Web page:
Three questions for Lasse Marhaug
This Fall Black Box teater and Ny Musikk present in collaboration two film premieres for CineChamber. We have had a chat with Lasse Marhaug to find out a bit more about the work on his new film For My Abandoned Left Eye?
Congratulations on the upcoming film premiere, Lasse! Most people know you from the music world, as a musician and producer and much more. How did you start working with the film medium?
Film has always been as important as music to me. I have never really fully looked at myself as a musician, because I can not play any instruments, do not read music and have no ear for tonality or harmonies. My fascination for music is from the studio-as-instrument perspective, that it is time-based sound design. In addition, I have a visual perception of music. Everyone who works with me knows that I often talk about music in pictures, that I just as easily refer to visual art as other music. And I have always worked with visual forms of expression - design, photography, drawing - so making a film did not feel like going to a new place, it was connected to the other formats I work with.
Groruddalen is the filming location for what you describe as a "dystopian post-capitalist science-fiction noise film". Can you tell us something about the choice of location?
I look at the CineChamber format is a kind of IMAX-for-artists format, full 360-degree surround audio-visual ecstasy, and for such formats there are often sci-fi movies with big ideas that apply, so then I would make the. But then I had no budget for special effects, actors or anything. I had to do everything myself, DIY punk, so I cooked up an extensive dystopian futuristic story that I had as a script when I worked on the film. But it became too banal to tell the story directly, so the idea was that the film should rather be an abstraction of the script, that what lies at the bottom helps to shape the choices that are made, but that it is not important for the experience of the film. When I shot the film, I lived at Ellingsrud in Groruddalen, and there are many areas that look quite tired, so it was the perfect setting for an abandoned gray planet destroyed by pollution and full of rubbish. I often got up early on the weekends, at 5-6 in the morning, when there was really no one out recording. I started filming in January 2020, and two months later the world became a bit like the script for the film, it was quite strange. There are, of course, political aspects to recording in Groruddalen as well.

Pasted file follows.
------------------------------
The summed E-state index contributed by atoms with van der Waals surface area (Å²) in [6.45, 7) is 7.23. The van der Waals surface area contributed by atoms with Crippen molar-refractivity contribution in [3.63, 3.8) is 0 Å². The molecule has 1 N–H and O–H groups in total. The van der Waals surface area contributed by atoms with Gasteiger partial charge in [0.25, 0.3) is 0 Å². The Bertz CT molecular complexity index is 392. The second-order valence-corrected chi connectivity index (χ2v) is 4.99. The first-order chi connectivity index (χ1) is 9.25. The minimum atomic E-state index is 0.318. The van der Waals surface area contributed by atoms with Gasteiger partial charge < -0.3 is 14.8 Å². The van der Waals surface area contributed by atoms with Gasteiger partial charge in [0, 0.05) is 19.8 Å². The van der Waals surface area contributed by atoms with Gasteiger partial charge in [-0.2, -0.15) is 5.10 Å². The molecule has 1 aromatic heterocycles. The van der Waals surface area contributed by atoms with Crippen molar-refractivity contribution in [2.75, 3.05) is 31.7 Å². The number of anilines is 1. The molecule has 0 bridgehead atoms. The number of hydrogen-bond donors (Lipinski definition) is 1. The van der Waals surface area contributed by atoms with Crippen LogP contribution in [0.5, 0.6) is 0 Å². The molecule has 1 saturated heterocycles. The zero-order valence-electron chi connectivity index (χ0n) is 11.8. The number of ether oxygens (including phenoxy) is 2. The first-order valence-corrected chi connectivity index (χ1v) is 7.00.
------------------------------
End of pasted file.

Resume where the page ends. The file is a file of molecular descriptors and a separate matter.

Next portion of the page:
What is behind the title For My Abandoned Left Eye?
Titles can be difficult, and this time it was incredibly hard. I pondered it for over a year, probably had a hundred different ideas, but nothing felt right. But then one morning it was there. It is partly a reference to the Japanese film director Toshio Matsumoto. His latest film is called For My Crushed Right Eye, and my title is a twist on that. Matsomoto has been a big influence on me in this process, especially the short films he made in the 70's, made with minimal budgets, but still so strong visuals, and an incredible understanding of the relationship between sound and image, absolutely fantastic. The "left eye" also means that my film is primarily still images, and when I shoot I only use the right eye, the left is left for a moment. In addition, the left eye in some cultures and religions is described as a window to the soul, and it fits well with sci-fi dystopia about an abandoned planet. But the film is not a downer, for me it has a happy ending.
CineChamber is shown from Wednesday 13 October to Saturday 16 October.